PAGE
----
Wired Magazine Interview with Eric Janszen

Eric Janszen's new book will discuss the painful structural changes he says are coming to the U.S. economy.


As the mortgage and financial crisis continues to notch more victims, the question on many economists' minds is not whether a recession will happen, but how deep it will get and how long it will last. But one prominent voice thinks the high-flying finance industry isn't going to bounce back -- and that we'll need to look elsewhere to set the U.S. economy back on firm footing.

In a widely discussed Harper's article in February, "The Next Bubble: Priming the Markets for Tomorrow's Crash," Janszen argued that clean tech is the only sector that could create enough "fictitious value" to replace the losses from the housing bubble, if only temporarily.

Neither a clean-tech skeptic nor a booster, he wrote, "Given the current state of our economy, the only thing worse than a new bubble would be its absence."

Wired.com recently spoke with Janszen to discuss the state of the economy, his plan to pay for alternative energy with a tariff on oil, and how running fiber to your home is good energy policy.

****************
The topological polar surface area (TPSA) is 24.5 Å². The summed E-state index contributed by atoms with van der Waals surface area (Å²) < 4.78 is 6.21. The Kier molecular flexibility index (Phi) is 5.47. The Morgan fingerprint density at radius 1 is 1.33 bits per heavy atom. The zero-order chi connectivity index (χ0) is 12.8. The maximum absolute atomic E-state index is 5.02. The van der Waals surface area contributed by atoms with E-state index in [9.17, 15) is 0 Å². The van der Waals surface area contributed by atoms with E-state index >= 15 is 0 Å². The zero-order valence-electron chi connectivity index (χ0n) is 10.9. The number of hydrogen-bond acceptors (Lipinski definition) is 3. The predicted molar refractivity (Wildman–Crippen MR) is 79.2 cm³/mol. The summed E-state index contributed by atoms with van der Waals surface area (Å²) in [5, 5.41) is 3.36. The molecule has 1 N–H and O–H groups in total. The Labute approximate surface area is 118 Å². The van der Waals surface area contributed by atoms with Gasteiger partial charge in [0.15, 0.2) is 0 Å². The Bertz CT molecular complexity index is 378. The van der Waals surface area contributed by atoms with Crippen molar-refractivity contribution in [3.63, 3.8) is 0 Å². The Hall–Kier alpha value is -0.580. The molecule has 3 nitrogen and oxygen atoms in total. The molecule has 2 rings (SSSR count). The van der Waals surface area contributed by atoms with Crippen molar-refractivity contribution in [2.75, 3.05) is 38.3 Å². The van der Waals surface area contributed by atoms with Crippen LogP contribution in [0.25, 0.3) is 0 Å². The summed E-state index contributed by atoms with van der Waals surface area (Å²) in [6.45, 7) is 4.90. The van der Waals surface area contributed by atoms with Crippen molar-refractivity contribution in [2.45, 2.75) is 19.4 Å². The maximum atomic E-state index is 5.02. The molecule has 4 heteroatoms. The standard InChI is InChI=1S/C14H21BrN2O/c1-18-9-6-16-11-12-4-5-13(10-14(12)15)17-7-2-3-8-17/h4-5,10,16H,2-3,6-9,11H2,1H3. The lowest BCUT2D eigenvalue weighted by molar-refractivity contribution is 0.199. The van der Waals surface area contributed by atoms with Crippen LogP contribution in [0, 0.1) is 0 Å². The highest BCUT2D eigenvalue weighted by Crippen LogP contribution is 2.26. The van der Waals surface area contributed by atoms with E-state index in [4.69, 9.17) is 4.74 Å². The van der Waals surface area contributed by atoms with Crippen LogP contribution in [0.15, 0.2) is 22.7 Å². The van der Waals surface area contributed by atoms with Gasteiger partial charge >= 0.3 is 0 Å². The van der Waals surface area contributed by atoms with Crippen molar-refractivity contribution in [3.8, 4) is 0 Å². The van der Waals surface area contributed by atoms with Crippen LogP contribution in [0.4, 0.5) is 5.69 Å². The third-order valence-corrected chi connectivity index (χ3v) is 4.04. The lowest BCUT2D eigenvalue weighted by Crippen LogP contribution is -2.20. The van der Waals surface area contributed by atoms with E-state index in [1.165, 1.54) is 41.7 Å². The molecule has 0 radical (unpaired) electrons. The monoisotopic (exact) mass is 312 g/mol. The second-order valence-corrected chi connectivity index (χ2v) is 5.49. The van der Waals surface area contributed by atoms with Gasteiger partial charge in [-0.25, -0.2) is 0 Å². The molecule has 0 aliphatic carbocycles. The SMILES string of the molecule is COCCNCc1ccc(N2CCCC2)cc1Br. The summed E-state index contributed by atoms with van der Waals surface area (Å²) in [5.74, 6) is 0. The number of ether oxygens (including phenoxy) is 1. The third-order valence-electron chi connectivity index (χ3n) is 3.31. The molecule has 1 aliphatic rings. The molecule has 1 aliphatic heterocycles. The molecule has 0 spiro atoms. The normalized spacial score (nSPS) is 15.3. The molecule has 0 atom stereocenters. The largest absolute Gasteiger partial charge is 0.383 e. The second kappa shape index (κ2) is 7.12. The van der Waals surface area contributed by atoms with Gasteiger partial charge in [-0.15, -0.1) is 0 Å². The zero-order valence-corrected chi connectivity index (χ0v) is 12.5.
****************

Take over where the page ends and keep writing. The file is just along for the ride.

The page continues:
Wired: Though you focus on clean tech, you are making a broader argument about the U.S. economy and its reliance on the finance industry. How is the economy now bubble-based?

Eric Janszen: The elevator pitch is that we've gone through a series of asset-price inflations that started back in 1995. What really kicked the whole series off were some changes that the Feds made to the U.S. banking system to get us out of the recession that we were in during the early 1990s. That facilitated the beginnings of a growth in credit that supported the two bubbles: internet and real estate. more...